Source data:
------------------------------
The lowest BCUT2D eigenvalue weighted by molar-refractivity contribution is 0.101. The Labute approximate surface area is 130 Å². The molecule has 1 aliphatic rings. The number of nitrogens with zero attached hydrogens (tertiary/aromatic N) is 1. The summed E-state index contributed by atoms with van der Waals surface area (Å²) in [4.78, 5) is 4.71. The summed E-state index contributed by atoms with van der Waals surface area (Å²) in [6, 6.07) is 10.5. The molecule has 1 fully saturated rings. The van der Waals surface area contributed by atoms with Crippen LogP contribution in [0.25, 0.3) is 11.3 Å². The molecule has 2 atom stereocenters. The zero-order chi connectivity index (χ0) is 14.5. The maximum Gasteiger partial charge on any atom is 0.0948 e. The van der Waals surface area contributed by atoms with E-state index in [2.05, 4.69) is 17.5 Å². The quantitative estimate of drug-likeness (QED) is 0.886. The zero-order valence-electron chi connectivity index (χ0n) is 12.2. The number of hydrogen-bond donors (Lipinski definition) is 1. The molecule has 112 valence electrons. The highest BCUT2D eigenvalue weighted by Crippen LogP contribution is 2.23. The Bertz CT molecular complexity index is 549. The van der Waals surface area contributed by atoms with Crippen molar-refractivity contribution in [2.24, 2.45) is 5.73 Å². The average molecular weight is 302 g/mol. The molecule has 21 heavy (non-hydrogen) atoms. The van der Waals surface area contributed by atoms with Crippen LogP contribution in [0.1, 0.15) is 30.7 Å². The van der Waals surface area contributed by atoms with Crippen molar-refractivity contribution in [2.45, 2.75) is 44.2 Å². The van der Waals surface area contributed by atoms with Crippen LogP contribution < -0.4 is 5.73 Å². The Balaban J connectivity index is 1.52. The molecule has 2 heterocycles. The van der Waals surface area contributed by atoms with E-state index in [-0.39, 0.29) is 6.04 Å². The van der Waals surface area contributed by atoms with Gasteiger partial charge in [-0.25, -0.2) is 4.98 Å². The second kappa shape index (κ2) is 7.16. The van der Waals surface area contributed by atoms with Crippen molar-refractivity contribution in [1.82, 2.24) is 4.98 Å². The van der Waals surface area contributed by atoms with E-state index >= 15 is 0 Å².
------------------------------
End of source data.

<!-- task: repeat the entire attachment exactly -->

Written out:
The lowest BCUT2D eigenvalue weighted by molar-refractivity contribution is 0.101. The Labute approximate surface area is 130 Å². The molecule has 1 aliphatic rings. The number of nitrogens with zero attached hydrogens (tertiary/aromatic N) is 1. The summed E-state index contributed by atoms with van der Waals surface area (Å²) in [4.78, 5) is 4.71. The summed E-state index contributed by atoms with van der Waals surface area (Å²) in [6, 6.07) is 10.5. The molecule has 1 fully saturated rings. The van der Waals surface area contributed by atoms with Crippen LogP contribution in [0.25, 0.3) is 11.3 Å². The molecule has 2 atom stereocenters. The zero-order chi connectivity index (χ0) is 14.5. The maximum Gasteiger partial charge on any atom is 0.0948 e. The van der Waals surface area contributed by atoms with E-state index in [2.05, 4.69) is 17.5 Å². The quantitative estimate of drug-likeness (QED) is 0.886. The zero-order valence-electron chi connectivity index (χ0n) is 12.2. The number of hydrogen-bond donors (Lipinski definition) is 1. The molecule has 112 valence electrons. The highest BCUT2D eigenvalue weighted by Crippen LogP contribution is 2.23. The Bertz CT molecular complexity index is 549. The van der Waals surface area contributed by atoms with Crippen molar-refractivity contribution in [2.24, 2.45) is 5.73 Å². The average molecular weight is 302 g/mol. The molecule has 21 heavy (non-hydrogen) atoms. The van der Waals surface area contributed by atoms with Crippen LogP contribution in [0.1, 0.15) is 30.7 Å². The van der Waals surface area contributed by atoms with Crippen molar-refractivity contribution in [2.45, 2.75) is 44.2 Å². The van der Waals surface area contributed by atoms with Crippen LogP contribution < -0.4 is 5.73 Å². The Balaban J connectivity index is 1.52. The molecule has 2 heterocycles. The van der Waals surface area contributed by atoms with E-state index in [-0.39, 0.29) is 6.04 Å². The van der Waals surface area contributed by atoms with Gasteiger partial charge in [-0.25, -0.2) is 4.98 Å². The second kappa shape index (κ2) is 7.16. The van der Waals surface area contributed by atoms with Crippen molar-refractivity contribution in [1.82, 2.24) is 4.98 Å². The van der Waals surface area contributed by atoms with E-state index >= 15 is 0 Å².